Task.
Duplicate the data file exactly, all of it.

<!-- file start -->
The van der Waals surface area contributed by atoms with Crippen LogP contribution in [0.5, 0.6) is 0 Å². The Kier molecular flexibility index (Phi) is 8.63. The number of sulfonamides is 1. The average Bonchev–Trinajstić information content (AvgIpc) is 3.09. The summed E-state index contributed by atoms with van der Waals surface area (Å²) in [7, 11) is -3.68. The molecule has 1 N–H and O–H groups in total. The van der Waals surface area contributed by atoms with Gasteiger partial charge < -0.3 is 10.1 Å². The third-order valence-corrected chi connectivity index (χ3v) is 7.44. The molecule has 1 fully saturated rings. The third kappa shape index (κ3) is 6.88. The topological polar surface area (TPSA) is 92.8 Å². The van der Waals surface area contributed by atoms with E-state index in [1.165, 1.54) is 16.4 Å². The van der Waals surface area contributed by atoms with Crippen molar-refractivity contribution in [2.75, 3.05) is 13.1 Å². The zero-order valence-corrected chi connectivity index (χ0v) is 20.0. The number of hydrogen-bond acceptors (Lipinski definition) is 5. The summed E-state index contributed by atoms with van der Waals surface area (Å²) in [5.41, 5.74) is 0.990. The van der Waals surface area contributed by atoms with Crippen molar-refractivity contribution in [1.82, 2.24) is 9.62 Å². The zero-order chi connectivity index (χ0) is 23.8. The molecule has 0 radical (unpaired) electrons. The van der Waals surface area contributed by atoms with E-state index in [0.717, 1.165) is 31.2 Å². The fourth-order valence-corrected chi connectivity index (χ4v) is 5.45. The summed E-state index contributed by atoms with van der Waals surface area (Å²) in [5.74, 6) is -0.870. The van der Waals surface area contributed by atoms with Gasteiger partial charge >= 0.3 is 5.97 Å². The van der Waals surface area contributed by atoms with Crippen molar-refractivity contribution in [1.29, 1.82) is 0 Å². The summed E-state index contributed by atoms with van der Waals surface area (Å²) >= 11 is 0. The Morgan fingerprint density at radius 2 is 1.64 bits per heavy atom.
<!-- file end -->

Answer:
The van der Waals surface area contributed by atoms with Crippen LogP contribution in [0.5, 0.6) is 0 Å². The Kier molecular flexibility index (Phi) is 8.63. The number of sulfonamides is 1. The average Bonchev–Trinajstić information content (AvgIpc) is 3.09. The summed E-state index contributed by atoms with van der Waals surface area (Å²) in [7, 11) is -3.68. The molecule has 1 N–H and O–H groups in total. The van der Waals surface area contributed by atoms with Gasteiger partial charge < -0.3 is 10.1 Å². The third-order valence-corrected chi connectivity index (χ3v) is 7.44. The molecule has 1 fully saturated rings. The third kappa shape index (κ3) is 6.88. The topological polar surface area (TPSA) is 92.8 Å². The van der Waals surface area contributed by atoms with E-state index in [1.165, 1.54) is 16.4 Å². The van der Waals surface area contributed by atoms with Crippen molar-refractivity contribution in [2.75, 3.05) is 13.1 Å². The zero-order valence-corrected chi connectivity index (χ0v) is 20.0. The number of hydrogen-bond acceptors (Lipinski definition) is 5. The summed E-state index contributed by atoms with van der Waals surface area (Å²) in [5.41, 5.74) is 0.990. The van der Waals surface area contributed by atoms with Crippen molar-refractivity contribution in [1.82, 2.24) is 9.62 Å². The zero-order chi connectivity index (χ0) is 23.8. The molecule has 0 radical (unpaired) electrons. The van der Waals surface area contributed by atoms with E-state index in [0.717, 1.165) is 31.2 Å². The fourth-order valence-corrected chi connectivity index (χ4v) is 5.45. The summed E-state index contributed by atoms with van der Waals surface area (Å²) in [5.74, 6) is -0.870. The van der Waals surface area contributed by atoms with Gasteiger partial charge >= 0.3 is 5.97 Å². The van der Waals surface area contributed by atoms with Crippen molar-refractivity contribution in [1.29, 1.82) is 0 Å². The summed E-state index contributed by atoms with van der Waals surface area (Å²) >= 11 is 0. The Morgan fingerprint density at radius 2 is 1.64 bits per heavy atom.